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The WWW is a new way of viewing information -- and a rather different one. If, for example, you are viewing this paper as a WWW document, you will view it with a browser, in which case you can immediately access hypertext links. If you are reading this on paper, you will see the links indicated in parentheses and in a different font. Keep in mind that the WWW is constantly evolving. We have tried to pick stable links, but sites reorganize and sometimes they even move. By the time you read the printed version of this paper, some WWW links may have changed.

The World Wide Web

The WWW project has the potential to do for the Internet what Graphical User Interfaces (GUIs) have done for personal computers -- make the Net useful to end users. The Internet contains vast resources in many fields of study (not just in computer and technical information). In the past, finding and using these resources has been difficult. The Web provides consistency: Servers provide information in a consistent way and clients show information in a consistent way. To add a further thread of consistency, many users view the Web through graphical browsers which are like other windows (Microsoft Windows, Macintosh windows, or X-Windows) applications that they use. A principal feature of the Web is its links between one document and another. These links, described in the section on hypertext, allow you to move from one document to another. Hypertext links can point to any server connected to the Internet and to any type of file. These links are what transform the Internet into a web.

A History of the Web

The Web project was started by Tim Berners-Lee at the European Particle Physics Laboratory (CERN) in Geneva, Switzerland. Tim wanted to find a way for scientists doing projects at CERN to collaborate with each other on-line. He thought of hypertext as one possible method for this collaboration. Tim started the WWW project at CERN in March 1989. In January 1992, the first versions of WWW software, known as Hypertext Transfer Protocol (HTTP), appeared on the Internet. By October 1993, 500 known HTTP servers were active. When Robelle joined the Internet in June 1994, we were about the 80,000th registered HTTP server. By the end of 1994, it was estimated that there were over 500,000 HTTP servers. Attempts to keep track of the number of HTTP servers on the Internet have not been successful. Programs that try to automatically count HTTP servers never stop -- new servers are being added constantly.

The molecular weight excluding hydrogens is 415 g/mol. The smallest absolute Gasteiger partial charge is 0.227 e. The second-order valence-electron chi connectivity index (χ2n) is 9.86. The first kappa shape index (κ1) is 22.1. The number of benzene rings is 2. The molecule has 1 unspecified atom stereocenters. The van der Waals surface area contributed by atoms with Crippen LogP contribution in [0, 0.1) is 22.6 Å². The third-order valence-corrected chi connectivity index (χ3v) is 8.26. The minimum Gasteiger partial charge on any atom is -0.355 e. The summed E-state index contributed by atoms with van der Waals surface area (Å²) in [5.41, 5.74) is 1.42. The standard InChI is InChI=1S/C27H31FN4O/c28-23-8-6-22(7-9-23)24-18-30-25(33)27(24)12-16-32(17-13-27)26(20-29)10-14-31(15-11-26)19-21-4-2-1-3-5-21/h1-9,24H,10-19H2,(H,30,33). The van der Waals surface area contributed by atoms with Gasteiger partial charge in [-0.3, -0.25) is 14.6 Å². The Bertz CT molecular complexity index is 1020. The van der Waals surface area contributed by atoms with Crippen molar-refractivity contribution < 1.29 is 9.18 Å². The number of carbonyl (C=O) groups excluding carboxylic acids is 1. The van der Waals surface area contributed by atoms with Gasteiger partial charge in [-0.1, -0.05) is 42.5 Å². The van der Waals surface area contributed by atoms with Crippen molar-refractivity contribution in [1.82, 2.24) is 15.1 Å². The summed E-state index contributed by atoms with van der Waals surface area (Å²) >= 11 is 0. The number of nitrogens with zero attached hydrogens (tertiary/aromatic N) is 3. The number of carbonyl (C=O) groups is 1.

On-Line versus Batch

This paper is available on the World Wide Web (on-line) or as a paper document (batch). If you are reading this via Robelle's WWW Service, you probably already know how to access the on-line version. Much of the value of the Web lies in its links between one document and another. When you view this paper with a WWW browser, the links are hidden from you. When you read the text or paper copy of this paper, you see the links in parentheses. Because links tend to be long, they do not format well in the text and paper versions. Since more than half the effort of writing this paper went into finding and testing the links, we have left them in the text and printed versions, despite their distracting appearance. We will describe what the links mean a little later.

What is Hypertext?

Hypertext provides the links between different documents and different document types. If you have used Microsoft Windows WinHelp system or the Macintosh hypercard application, you likely know how to use hypertext. In a hypertext document, links from one place in the document to another are included with the text. By selecting a link, you are able to jump immediately to another part of the document or even to a different document. In the WWW, links can go not only from one document to another, but from one computer to another.

Client/Server Computing